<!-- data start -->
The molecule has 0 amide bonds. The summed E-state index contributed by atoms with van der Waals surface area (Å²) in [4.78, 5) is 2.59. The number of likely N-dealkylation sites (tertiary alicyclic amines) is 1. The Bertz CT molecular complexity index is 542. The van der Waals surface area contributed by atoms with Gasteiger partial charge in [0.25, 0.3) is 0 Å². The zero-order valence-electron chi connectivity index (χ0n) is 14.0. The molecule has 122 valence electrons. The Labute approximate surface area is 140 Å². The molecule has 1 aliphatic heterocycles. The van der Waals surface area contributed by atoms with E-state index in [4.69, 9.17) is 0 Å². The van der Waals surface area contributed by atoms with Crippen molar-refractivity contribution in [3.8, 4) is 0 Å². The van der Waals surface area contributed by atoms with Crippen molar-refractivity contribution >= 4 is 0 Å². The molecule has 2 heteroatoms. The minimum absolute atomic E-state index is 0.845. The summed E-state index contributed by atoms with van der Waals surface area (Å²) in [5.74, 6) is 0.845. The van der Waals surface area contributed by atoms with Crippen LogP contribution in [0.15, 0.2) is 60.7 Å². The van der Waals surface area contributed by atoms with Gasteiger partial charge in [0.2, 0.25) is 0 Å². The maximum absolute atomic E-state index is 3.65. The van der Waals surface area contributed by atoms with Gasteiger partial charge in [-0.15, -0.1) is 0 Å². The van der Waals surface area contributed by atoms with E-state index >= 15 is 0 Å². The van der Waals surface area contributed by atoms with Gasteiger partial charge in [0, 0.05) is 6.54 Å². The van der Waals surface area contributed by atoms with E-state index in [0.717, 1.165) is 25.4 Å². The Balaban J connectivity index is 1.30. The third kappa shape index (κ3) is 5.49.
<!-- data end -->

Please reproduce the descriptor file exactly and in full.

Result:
The molecule has 0 amide bonds. The summed E-state index contributed by atoms with van der Waals surface area (Å²) in [4.78, 5) is 2.59. The number of likely N-dealkylation sites (tertiary alicyclic amines) is 1. The Bertz CT molecular complexity index is 542. The van der Waals surface area contributed by atoms with Gasteiger partial charge in [0.25, 0.3) is 0 Å². The zero-order valence-electron chi connectivity index (χ0n) is 14.0. The molecule has 122 valence electrons. The Labute approximate surface area is 140 Å². The molecule has 1 aliphatic heterocycles. The van der Waals surface area contributed by atoms with E-state index in [4.69, 9.17) is 0 Å². The van der Waals surface area contributed by atoms with Crippen molar-refractivity contribution in [3.8, 4) is 0 Å². The van der Waals surface area contributed by atoms with Crippen molar-refractivity contribution >= 4 is 0 Å². The molecule has 2 heteroatoms. The minimum absolute atomic E-state index is 0.845. The summed E-state index contributed by atoms with van der Waals surface area (Å²) in [5.74, 6) is 0.845. The van der Waals surface area contributed by atoms with Crippen LogP contribution in [0.15, 0.2) is 60.7 Å². The van der Waals surface area contributed by atoms with Gasteiger partial charge in [0.2, 0.25) is 0 Å². The maximum absolute atomic E-state index is 3.65. The van der Waals surface area contributed by atoms with Gasteiger partial charge in [-0.15, -0.1) is 0 Å². The van der Waals surface area contributed by atoms with E-state index >= 15 is 0 Å². The van der Waals surface area contributed by atoms with Gasteiger partial charge in [0, 0.05) is 6.54 Å². The van der Waals surface area contributed by atoms with E-state index in [0.717, 1.165) is 25.4 Å². The Balaban J connectivity index is 1.30. The third kappa shape index (κ3) is 5.49.